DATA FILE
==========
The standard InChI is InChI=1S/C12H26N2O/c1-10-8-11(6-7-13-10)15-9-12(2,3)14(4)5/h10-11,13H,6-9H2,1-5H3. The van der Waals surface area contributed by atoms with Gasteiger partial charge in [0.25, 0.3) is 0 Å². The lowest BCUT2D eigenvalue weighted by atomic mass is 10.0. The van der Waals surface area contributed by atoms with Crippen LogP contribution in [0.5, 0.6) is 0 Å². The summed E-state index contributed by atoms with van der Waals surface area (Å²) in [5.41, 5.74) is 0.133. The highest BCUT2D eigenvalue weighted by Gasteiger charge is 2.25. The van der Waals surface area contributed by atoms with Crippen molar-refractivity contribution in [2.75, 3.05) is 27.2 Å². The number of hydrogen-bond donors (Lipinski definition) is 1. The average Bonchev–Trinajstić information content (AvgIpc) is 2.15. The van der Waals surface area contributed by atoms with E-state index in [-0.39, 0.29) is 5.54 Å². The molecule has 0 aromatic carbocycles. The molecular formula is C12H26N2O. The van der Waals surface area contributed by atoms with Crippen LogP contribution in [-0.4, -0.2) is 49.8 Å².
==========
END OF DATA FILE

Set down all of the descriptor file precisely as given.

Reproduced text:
The standard InChI is InChI=1S/C12H26N2O/c1-10-8-11(6-7-13-10)15-9-12(2,3)14(4)5/h10-11,13H,6-9H2,1-5H3. The van der Waals surface area contributed by atoms with Gasteiger partial charge in [0.25, 0.3) is 0 Å². The lowest BCUT2D eigenvalue weighted by atomic mass is 10.0. The van der Waals surface area contributed by atoms with Crippen LogP contribution in [0.5, 0.6) is 0 Å². The summed E-state index contributed by atoms with van der Waals surface area (Å²) in [5.41, 5.74) is 0.133. The highest BCUT2D eigenvalue weighted by Gasteiger charge is 2.25. The van der Waals surface area contributed by atoms with Crippen molar-refractivity contribution in [2.75, 3.05) is 27.2 Å². The number of hydrogen-bond donors (Lipinski definition) is 1. The average Bonchev–Trinajstić information content (AvgIpc) is 2.15. The van der Waals surface area contributed by atoms with E-state index in [-0.39, 0.29) is 5.54 Å². The molecule has 0 aromatic carbocycles. The molecular formula is C12H26N2O. The van der Waals surface area contributed by atoms with Crippen LogP contribution in [-0.4, -0.2) is 49.8 Å².